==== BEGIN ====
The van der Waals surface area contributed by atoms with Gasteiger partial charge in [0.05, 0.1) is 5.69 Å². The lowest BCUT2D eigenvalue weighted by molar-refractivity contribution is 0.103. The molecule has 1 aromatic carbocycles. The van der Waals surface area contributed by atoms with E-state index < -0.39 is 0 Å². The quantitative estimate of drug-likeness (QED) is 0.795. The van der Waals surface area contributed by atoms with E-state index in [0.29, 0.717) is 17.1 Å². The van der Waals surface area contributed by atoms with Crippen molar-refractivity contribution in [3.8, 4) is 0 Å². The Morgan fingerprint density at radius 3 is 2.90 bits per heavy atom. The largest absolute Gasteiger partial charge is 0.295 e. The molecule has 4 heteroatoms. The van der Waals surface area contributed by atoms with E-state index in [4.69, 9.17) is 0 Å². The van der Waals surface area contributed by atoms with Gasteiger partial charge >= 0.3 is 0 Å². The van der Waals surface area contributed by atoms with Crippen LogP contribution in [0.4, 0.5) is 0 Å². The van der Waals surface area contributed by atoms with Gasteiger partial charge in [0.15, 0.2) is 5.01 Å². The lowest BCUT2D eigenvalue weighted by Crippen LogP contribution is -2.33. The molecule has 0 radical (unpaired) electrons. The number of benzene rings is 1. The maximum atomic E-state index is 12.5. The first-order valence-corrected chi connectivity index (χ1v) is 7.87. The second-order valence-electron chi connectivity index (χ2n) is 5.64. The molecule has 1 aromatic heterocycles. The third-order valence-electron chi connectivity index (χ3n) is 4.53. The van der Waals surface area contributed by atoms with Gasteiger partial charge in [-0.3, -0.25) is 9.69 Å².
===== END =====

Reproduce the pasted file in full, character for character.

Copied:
The van der Waals surface area contributed by atoms with Gasteiger partial charge in [0.05, 0.1) is 5.69 Å². The lowest BCUT2D eigenvalue weighted by molar-refractivity contribution is 0.103. The molecule has 1 aromatic carbocycles. The van der Waals surface area contributed by atoms with E-state index < -0.39 is 0 Å². The quantitative estimate of drug-likeness (QED) is 0.795. The van der Waals surface area contributed by atoms with E-state index in [0.29, 0.717) is 17.1 Å². The van der Waals surface area contributed by atoms with Crippen molar-refractivity contribution in [3.8, 4) is 0 Å². The Morgan fingerprint density at radius 3 is 2.90 bits per heavy atom. The largest absolute Gasteiger partial charge is 0.295 e. The molecule has 4 heteroatoms. The van der Waals surface area contributed by atoms with E-state index in [4.69, 9.17) is 0 Å². The van der Waals surface area contributed by atoms with Gasteiger partial charge >= 0.3 is 0 Å². The van der Waals surface area contributed by atoms with Crippen LogP contribution in [0.4, 0.5) is 0 Å². The van der Waals surface area contributed by atoms with Gasteiger partial charge in [0.15, 0.2) is 5.01 Å². The lowest BCUT2D eigenvalue weighted by Crippen LogP contribution is -2.33. The molecule has 0 radical (unpaired) electrons. The number of benzene rings is 1. The maximum atomic E-state index is 12.5. The first-order valence-corrected chi connectivity index (χ1v) is 7.87. The second-order valence-electron chi connectivity index (χ2n) is 5.64. The molecule has 1 aromatic heterocycles. The third-order valence-electron chi connectivity index (χ3n) is 4.53. The van der Waals surface area contributed by atoms with Gasteiger partial charge in [-0.3, -0.25) is 9.69 Å².